Before I introduce myself, I have a confession to make.
I’ve never danced in the rain. I rarely even walk in the rain. I don’t actually like rain.
Rain makes my curly hair even frizzier, and I just can’t go there.
I also hate getting wet. The feeling of being soaking wet and still having to function makes me crazy. I was deliberately and mercilessly drenched at the Roman Rapids in Busch Gardens by friend who will not be mentioned and I’ve never forgotten it. Then and there, I vowed never to do that again. That was more than a decade ago.
Lastly, I don’t dance. For many reasons but mostly because I have no rhythm. If you picture the worst dancer you’ve ever seen, double it, then you’ll have me. Enough said.
So you may wonder about my blog title. It seems crazy that I chose it but I did have a reason. My life has often felt like a raging storm. A hurricane without an end. And yet God has given me joy in the midst of it.
Here’s a bit of my story.
I contracted polio as an infant and spent much of my childhood feeling like an outcast. I lived in and out of hospitals for years, trying to fit in to both worlds. On the outside I looked like the good girl, ever wanting to cheerfully please, but inside I was a mess. Insecure and bitter, I never felt that I belonged anywhere.
I grew up going to church yet it never meant anything to me. Church was filled with hypocrites so I fit right in. Though my parents were true believers, their faith was irrelevant to me. Religion was for other people.
But when I was 16 years old, I met Jesus. And that changed everything.
I started reading the Bible and praying, wanting to serve God with my life. And I assumed serving Him would be easy. After all, I’d been through a big trial already. Surely I wouldn’t have to go through anything else. Wasn’t that in the Bible somewhere?
Things went smoothly for a while. I went to college, worked for a few years and went to grad school where I met my husband. I had a fulfilling career and two beautiful daughters, Katie and Kristi. I felt that I was deservedly enjoying the perfect Christian life.
But somewhere in the next dozen years, my amazing life unraveled. I buried an infant son due to a doctor’s foolish mistake. Then debilitating pain led to a diagnosis of post-polio syndrome that will eventually put me in a wheelchair, with ever diminishing use of my limbs. And then my husband left us and moved away, leaving me to care for our two adolescent daughters by myself. Losing my child, my health, and my marriage almost made me lose my mind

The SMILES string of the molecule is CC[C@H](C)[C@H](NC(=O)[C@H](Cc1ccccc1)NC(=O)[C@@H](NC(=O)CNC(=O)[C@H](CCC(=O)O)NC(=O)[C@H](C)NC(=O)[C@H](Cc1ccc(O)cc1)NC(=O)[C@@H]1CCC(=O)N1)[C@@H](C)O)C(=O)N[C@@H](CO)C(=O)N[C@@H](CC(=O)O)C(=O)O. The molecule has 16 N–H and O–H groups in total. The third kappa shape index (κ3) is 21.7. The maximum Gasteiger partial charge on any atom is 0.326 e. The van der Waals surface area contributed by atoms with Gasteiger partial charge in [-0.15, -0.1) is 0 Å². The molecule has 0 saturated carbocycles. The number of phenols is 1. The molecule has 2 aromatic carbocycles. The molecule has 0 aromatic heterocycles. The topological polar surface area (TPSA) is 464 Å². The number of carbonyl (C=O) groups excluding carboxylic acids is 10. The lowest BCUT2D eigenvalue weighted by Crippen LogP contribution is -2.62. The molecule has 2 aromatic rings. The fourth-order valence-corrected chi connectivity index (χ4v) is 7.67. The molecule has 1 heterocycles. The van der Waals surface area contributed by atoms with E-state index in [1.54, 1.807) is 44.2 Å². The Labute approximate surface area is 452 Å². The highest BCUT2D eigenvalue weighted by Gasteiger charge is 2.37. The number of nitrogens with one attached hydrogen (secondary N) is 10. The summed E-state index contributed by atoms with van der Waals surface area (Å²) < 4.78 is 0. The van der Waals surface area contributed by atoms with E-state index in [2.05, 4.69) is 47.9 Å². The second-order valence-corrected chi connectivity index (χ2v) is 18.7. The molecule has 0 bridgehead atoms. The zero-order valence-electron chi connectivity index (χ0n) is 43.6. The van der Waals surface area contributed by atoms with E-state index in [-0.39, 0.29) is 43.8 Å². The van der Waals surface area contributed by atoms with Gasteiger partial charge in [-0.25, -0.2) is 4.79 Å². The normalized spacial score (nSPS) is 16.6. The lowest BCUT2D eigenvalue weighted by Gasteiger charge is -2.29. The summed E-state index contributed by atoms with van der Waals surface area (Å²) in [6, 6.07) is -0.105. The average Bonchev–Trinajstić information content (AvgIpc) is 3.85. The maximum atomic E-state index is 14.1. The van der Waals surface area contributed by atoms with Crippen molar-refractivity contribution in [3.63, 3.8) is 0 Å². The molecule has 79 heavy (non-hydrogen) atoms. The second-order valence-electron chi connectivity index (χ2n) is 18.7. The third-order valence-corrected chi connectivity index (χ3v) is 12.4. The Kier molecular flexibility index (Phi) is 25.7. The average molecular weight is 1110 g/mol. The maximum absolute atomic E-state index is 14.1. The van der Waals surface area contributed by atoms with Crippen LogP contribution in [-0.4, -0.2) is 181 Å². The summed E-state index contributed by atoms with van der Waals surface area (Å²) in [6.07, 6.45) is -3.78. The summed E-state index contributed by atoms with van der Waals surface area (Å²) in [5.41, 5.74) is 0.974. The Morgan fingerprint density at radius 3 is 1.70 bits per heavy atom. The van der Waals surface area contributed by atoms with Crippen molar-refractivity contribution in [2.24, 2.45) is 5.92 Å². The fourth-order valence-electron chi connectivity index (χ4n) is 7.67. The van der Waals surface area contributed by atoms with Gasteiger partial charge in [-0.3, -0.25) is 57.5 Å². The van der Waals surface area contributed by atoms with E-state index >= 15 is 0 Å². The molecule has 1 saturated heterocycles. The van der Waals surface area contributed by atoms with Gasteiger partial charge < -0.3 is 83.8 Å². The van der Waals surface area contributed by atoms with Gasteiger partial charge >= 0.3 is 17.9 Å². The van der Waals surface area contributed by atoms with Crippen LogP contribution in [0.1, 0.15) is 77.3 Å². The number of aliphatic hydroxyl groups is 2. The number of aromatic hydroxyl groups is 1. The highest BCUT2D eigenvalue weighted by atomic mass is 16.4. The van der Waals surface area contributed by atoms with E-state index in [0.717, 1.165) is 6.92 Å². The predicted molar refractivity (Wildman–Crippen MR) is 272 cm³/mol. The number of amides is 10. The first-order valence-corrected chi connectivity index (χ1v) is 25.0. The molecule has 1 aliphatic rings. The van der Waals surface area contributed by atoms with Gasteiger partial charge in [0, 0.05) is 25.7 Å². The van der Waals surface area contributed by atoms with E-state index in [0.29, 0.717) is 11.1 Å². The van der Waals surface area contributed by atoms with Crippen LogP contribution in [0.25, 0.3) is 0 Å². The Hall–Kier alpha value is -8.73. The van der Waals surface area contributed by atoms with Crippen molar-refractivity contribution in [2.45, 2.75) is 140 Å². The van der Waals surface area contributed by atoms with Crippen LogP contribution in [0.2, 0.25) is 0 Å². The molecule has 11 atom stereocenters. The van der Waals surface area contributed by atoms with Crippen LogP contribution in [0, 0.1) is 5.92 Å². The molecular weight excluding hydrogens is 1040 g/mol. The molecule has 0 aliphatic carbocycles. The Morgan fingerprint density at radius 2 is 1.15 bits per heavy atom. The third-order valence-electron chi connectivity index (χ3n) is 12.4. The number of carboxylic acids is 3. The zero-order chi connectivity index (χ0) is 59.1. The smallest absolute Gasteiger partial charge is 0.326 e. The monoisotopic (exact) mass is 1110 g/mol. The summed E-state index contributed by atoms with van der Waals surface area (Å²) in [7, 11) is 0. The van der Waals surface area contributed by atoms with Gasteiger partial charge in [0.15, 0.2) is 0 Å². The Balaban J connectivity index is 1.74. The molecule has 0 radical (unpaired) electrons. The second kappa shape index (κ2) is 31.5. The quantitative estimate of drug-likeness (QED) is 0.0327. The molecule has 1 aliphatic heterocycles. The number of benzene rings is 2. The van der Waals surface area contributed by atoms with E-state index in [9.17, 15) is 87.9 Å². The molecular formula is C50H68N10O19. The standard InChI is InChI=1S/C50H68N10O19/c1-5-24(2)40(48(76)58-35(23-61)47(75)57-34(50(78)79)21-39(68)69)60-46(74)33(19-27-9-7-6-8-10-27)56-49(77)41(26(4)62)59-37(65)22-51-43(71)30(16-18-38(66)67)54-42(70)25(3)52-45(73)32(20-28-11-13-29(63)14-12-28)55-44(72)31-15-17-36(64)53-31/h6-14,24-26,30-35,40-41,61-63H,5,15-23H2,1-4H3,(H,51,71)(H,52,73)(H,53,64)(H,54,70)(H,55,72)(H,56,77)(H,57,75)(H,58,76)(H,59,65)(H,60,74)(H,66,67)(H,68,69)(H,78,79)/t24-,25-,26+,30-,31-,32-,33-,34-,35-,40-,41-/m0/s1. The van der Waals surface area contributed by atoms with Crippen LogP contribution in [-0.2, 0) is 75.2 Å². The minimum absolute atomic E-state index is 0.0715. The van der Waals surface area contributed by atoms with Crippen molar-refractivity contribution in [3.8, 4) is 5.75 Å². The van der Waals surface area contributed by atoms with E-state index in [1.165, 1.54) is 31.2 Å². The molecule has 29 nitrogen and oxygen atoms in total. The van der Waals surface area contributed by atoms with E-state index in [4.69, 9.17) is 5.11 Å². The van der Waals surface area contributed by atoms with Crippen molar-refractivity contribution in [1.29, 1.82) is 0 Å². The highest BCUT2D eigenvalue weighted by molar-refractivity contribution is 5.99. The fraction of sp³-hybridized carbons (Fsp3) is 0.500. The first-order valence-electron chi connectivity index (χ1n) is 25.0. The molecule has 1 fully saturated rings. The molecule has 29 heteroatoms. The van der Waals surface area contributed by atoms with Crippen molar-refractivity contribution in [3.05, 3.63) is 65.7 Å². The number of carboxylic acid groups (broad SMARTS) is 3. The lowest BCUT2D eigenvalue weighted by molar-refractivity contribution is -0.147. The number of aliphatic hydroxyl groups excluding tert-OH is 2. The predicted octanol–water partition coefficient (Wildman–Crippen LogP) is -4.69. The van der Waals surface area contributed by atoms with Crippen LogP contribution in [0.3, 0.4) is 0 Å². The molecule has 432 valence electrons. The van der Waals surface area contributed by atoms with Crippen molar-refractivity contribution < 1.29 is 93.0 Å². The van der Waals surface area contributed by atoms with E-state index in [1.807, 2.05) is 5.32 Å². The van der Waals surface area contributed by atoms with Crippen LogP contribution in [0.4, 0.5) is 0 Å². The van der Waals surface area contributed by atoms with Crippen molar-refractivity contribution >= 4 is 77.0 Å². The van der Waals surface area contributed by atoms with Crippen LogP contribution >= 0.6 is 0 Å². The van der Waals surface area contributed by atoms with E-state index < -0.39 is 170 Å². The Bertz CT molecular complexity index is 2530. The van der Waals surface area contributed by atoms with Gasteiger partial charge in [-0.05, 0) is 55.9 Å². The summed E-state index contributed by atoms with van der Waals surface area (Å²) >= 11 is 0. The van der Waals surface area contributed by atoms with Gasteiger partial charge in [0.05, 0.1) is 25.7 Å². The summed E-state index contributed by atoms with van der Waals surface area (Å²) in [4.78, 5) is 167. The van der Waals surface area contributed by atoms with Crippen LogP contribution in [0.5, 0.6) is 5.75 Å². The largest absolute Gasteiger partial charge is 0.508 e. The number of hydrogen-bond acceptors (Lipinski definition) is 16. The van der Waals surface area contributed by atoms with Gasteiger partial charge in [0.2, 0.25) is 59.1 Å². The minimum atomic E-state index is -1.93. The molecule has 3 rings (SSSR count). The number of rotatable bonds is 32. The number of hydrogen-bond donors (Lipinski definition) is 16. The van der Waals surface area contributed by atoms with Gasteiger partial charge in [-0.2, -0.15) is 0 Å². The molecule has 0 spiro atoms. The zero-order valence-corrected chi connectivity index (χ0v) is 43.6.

It was crushing. After each catastrophic event, I wondered if life would ever be good again. If I’d ever laugh again. If ‘d ever adjust to this new normal.
Yet because of Jesus, I do laugh. A lot.
He has carried me through the darkest of days and given me hope in the pouring rain. The One who holds the universe, holds me tenderly. He has taught me that joy and gratitude are choices. They are independent of circumstances.
My life will never be perfect. When my current storms blow over, I expect new challenges will take their place. But God’s faithfulness will remain constant. For it is unchanging.
In February 2015 I married Joel, an incredible man who is the answer to countless prayers. God has indeed brought beauty from ashes and turned my mourning into dancing.
But regardless of my circumstances, God’s love and companionship will always be my greatest joy. For His love is better than life.
And through the raging storms and the intermittent drizzle, I’m learning to dance in the rain.
Figuratively, of course.
See More at: Desiring God
A FEW OF MY FAVORITE PIECES.
The manger highlights the way God uses our deepest pain, our humiliation, the things we wish were different, to bring Him the greatest glory. God’s kingdom is upside down. Share this:TweetEmail
Natalie Grant’s hit song Held was written by my friend Christa Wells, and the first verse was inspired by my son Paul who died at two months old. Share this:TweetEmail
I have many unfulfilled longings—things in my life I wish were different. I have begged God to change them, but the relentless ache that remains does the deepest work in my soul. Share this:TweetEmail